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dc.contributor.authorPurnomo, Deavi
dc.contributor.supervisorProf. Murray McGregor
dc.contributor.supervisorProf. Graciela Metternicht

Land-use (farm) planning is a highly complex and dynamic process. A land-use plan can be optimal at one point in time, but its currency can change quickly due to the dynamic nature of the variables driving the land-use decision-making process. These include external drivers such as weather and produce markets, that also interact with the biophysical interactions and management activities of crop production.The active environment of an annual farm planning process can be envisioned as being cone-like. At the beginning of the sowing year, the number of options open to the manager is huge, although uncertainty is high due to the inability to foresee future weather and market conditions. As the production year reveals itself, the uncertainties around weather and markets become more certain, as does the impact of weather and management activities on future production levels. This restricts the number of alternative management options available to the farm manager. Moreover, every decision made, such as crop type sown in a paddock, will constrains the range of management activities possible in that paddock for the rest of the growing season.This research has developed a prototype Land-use Decision Support System (LUDSS) to aid farm managers in their tactical farm management decision making. The prototype applies an innovative approach that mimics the way in which a farm manager and/or consultant would search for optimal solutions at a whole-farm level. This model captured the range of possible management activities available to the manager and the impact that both external (to the farm) and internal drivers have on crop production and the environment. It also captured the risk and uncertainty found in the decision space.The developed prototype is based on a Multiple Objective Decision-making (MODM) - á Posteriori approach incorporating an Exhaustive Search method. The objective set used for the model is: maximising profit and minimising environmental impact. Pareto optimisation theory was chosen as the method to select the optimal solution and a Monte Carlo simulator is integrated into the prototype to incorporate the dynamic nature of the farm decision making process. The prototype has a user-friendly front and back end to allow farmers to input data, drive the application and extract information easily.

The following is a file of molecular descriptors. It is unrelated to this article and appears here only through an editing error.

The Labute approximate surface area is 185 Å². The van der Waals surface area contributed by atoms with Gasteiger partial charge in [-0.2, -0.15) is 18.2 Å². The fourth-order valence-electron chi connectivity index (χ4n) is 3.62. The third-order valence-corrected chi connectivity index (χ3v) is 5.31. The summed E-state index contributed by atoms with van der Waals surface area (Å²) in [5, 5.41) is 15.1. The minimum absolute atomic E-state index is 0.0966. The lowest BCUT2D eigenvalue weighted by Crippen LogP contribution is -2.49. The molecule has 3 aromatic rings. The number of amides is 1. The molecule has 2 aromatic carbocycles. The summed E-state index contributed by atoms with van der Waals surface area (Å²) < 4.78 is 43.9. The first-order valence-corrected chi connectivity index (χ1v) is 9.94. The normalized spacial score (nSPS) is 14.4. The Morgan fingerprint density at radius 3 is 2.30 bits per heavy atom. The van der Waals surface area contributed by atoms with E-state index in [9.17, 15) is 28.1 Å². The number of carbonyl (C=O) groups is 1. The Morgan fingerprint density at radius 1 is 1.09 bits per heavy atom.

dc.publisherCurtin University
dc.subjecttactical farm management
dc.subjectfarm planning
dc.subjectoptimal solutions
dc.subjectdecision making
dc.subjectland-use plan
dc.subjectLand-use Decision Support System (LUDSS)
dc.titleDeveloping collaborative planning support tools for optimised farming in Western Australia
curtin.departmentDepartment of Spatial Sciences
curtin.accessStatusOpen access

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